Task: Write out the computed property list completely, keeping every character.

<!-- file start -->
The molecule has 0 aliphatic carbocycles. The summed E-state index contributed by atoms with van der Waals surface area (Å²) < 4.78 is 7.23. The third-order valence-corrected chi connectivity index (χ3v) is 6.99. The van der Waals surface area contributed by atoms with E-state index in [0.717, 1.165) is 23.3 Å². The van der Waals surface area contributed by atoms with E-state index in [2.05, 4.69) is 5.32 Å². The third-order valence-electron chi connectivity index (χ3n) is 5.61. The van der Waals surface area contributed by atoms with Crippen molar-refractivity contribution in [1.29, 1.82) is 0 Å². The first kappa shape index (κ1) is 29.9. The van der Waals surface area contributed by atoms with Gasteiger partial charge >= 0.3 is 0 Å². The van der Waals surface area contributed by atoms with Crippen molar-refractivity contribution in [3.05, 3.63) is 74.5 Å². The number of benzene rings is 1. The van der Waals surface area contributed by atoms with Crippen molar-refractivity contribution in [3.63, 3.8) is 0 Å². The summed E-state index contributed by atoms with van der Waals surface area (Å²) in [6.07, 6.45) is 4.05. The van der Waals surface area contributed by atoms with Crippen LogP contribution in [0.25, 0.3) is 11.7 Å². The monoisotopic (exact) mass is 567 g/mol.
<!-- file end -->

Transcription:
The molecule has 0 aliphatic carbocycles. The summed E-state index contributed by atoms with van der Waals surface area (Å²) < 4.78 is 7.23. The third-order valence-corrected chi connectivity index (χ3v) is 6.99. The van der Waals surface area contributed by atoms with E-state index in [0.717, 1.165) is 23.3 Å². The van der Waals surface area contributed by atoms with E-state index in [2.05, 4.69) is 5.32 Å². The third-order valence-electron chi connectivity index (χ3n) is 5.61. The van der Waals surface area contributed by atoms with Crippen molar-refractivity contribution in [1.29, 1.82) is 0 Å². The first kappa shape index (κ1) is 29.9. The van der Waals surface area contributed by atoms with Gasteiger partial charge >= 0.3 is 0 Å². The van der Waals surface area contributed by atoms with Crippen molar-refractivity contribution in [3.05, 3.63) is 74.5 Å². The number of benzene rings is 1. The van der Waals surface area contributed by atoms with Crippen molar-refractivity contribution in [3.63, 3.8) is 0 Å². The summed E-state index contributed by atoms with van der Waals surface area (Å²) in [6.07, 6.45) is 4.05. The van der Waals surface area contributed by atoms with Crippen LogP contribution in [0.25, 0.3) is 11.7 Å². The monoisotopic (exact) mass is 567 g/mol.